Eagles too much to handle
Marquette 79, USF 66
The South Florida women’s basketball team (11-8, 1-5) played host to Marquette (11-8, 3-3) Saturday night in a 79-66 game that seemed evenly matched until the second half, in which the Bulls were outscored by 13 points.
The score was tied 34-34 at the end of the first half, but the Eagles went on an 11-0 run during a two-minute span early in the second half that the Bulls could not overcome.
“I think we just stopped competing,” said USF junior guard Shantia Grace. “(At the) end of the first half, it was even. We came out, they went on a run, and we put our heads down instead of us playing harder.”
The charge was led by the Eagles’ leading scorer, Krystal Ellis – a junior guard – who scored seven of the team’s 11 points during the run. Her stellar play continued throughout the half as she scored 23 second-half points, giving her 30 for the game.
“I thought we did a pretty good job in the first half,” USF coach Jose Fernandez said. “We did a good job of finding (Ellis). We did a good job hedging on ball screens, but in the second half, she just got into a flow. She really hurt us on dribble penetration and getting to the rim.”
USF junior guard Jazmine Sepulveda was defending Ellis, but was incapable of slowing her down. With less than nine minutes left in the game, senior forward ChiChi Okpaleke switched with Sepulveda to defend Ellis.
According to Fernandez, the switch was made to put someone taller on Ellis in an attempt to limit her production.
Ellis scored five points after the switch, which was too little, too late.
Ellis’ ability to get inside helped Marquette post a 38-16 advantage in the paint, but it wasn’t just her ability to score inside that contributed to the 22-point difference: a lack of converting easy buckets was also a culprit.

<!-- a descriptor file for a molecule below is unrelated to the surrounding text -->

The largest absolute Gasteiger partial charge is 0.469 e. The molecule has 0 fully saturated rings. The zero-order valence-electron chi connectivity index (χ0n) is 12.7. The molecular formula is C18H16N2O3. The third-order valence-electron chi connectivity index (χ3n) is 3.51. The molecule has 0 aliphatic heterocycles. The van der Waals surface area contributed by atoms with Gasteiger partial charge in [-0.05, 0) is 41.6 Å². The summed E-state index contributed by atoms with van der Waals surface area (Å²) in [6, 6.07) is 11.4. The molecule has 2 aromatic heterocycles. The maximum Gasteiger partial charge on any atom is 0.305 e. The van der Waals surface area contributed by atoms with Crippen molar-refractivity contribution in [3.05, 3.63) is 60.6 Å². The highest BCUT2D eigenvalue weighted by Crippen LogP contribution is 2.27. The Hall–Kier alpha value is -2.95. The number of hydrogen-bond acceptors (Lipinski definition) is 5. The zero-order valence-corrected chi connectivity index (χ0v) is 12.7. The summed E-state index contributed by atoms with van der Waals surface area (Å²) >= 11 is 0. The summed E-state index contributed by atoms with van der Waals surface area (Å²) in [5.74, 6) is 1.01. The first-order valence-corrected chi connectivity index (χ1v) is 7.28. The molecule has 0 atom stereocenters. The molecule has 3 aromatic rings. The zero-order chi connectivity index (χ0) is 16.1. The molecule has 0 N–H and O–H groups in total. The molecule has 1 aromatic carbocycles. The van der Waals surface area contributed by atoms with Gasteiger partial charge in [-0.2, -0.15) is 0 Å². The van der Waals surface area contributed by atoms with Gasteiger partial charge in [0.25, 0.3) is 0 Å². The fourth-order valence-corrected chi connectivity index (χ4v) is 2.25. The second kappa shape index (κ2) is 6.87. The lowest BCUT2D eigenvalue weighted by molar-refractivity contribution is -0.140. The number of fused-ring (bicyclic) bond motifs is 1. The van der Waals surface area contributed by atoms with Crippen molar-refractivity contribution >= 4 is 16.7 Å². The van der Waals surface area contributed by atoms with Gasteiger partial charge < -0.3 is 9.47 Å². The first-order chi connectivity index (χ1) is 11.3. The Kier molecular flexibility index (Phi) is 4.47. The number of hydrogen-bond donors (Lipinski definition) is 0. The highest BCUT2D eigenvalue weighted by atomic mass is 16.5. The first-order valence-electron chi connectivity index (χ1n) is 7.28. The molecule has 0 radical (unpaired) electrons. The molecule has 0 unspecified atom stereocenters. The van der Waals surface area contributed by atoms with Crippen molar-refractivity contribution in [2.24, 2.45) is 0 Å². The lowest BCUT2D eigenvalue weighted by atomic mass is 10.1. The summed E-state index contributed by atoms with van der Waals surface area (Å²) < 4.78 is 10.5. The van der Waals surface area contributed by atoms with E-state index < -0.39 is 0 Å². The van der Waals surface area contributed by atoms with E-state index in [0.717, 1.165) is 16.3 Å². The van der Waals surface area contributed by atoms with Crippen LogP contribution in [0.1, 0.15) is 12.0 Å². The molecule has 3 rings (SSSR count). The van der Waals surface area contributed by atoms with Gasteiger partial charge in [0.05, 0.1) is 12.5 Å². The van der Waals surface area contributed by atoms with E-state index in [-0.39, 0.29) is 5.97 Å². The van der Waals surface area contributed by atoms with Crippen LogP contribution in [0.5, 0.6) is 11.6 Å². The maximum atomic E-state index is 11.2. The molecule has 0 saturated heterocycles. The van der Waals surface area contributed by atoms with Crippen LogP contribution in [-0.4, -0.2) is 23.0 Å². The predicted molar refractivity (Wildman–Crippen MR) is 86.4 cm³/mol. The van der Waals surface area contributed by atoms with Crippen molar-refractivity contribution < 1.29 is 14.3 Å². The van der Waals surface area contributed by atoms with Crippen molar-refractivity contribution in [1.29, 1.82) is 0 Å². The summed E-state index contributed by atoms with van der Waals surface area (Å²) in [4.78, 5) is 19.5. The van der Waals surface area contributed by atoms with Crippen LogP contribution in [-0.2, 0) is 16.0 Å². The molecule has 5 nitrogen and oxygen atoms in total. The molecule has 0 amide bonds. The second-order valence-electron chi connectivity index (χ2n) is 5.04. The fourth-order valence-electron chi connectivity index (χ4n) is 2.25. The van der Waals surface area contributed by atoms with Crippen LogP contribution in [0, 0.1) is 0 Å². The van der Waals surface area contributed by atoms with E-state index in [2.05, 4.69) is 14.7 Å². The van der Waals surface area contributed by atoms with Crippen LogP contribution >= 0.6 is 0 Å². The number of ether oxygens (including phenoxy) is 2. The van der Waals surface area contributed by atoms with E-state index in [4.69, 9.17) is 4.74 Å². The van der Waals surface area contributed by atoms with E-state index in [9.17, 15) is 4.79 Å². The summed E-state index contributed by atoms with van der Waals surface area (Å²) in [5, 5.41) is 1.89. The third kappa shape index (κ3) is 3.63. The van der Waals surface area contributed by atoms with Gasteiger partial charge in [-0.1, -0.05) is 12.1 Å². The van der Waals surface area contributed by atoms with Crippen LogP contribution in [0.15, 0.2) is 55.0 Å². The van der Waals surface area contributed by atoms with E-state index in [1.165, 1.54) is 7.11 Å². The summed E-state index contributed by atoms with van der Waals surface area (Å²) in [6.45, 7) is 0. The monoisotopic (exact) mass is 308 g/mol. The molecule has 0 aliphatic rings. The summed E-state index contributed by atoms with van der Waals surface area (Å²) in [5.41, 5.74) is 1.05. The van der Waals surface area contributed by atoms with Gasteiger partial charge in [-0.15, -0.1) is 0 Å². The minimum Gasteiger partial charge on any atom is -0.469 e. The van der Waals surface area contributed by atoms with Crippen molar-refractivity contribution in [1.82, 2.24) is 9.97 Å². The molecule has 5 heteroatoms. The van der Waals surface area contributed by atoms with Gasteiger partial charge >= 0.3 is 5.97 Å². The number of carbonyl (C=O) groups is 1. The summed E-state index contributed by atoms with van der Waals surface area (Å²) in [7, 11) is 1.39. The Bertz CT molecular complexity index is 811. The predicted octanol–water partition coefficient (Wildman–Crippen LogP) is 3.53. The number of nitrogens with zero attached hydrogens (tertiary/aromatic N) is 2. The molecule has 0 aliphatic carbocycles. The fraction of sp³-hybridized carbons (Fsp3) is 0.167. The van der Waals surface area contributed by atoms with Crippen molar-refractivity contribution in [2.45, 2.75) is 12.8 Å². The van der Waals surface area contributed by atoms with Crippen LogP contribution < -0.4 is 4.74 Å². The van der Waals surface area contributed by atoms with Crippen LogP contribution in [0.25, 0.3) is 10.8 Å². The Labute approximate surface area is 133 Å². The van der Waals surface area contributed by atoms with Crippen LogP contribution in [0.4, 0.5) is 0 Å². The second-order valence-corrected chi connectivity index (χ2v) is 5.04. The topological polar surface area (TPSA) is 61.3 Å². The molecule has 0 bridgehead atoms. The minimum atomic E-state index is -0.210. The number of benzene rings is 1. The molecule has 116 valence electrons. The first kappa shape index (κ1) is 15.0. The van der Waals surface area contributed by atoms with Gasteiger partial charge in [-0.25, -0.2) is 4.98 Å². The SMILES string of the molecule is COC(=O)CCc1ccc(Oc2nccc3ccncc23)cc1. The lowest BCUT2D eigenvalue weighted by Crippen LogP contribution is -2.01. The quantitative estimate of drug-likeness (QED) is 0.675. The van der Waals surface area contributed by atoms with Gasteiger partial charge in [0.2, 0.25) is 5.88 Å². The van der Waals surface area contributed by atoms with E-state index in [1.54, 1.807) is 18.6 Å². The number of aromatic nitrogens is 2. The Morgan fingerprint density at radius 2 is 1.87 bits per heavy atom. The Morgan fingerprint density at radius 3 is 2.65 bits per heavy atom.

“We got 25 offensive rebounds ourselves,” Fernandez said. “We got 17 of them in the second half, but how many wide-open layups did we miss? You miss that many layups, you’re going to lose the points in the paint battle.”
According to Fernandez, Grace’s playing just under eight minutes in the half didn’t help the Bulls’ inability to score. She sat due to foul trouble. The junior fouled out with less than seven minutes left in the game.
“It affected (us) a lot because she is our leading scorer,” said Sepulveda.
Grace scored two points in the second half – 13 total in the game – and the Bulls shot 25 percent from the field.
Coming into the game, the Bulls were 14th in the Big East and had an opportunity to move into 11th place with a win. The Bulls, who had a better overall record than the Eagles, were 1-12 all-time against them.
According to Fernandez, the lopsided record against Marquette did not have an effect on the team. Every year is different with a different team.
“We don’t talk about that kind of stuff,” he said.
Now, the Bulls are still 14th in the conference, and are trying to make their third Big East tournament in a row. Big East tournaments feature only the conference’s top 12 teams.
Grace said that for the team to make the tournament, “We have to tighten up our overall game. We have to show up every night and keep our heads up and play hard.”
The loss could be difficult to overcome.
“It doesn’t help any now that we have to go on the road and play the No. 1 team,” Fernandez said.
The Bulls travel to Storrs, Conn. on Wednesday to play the No. 1 Connecticut Huskies (18-0, 5-0).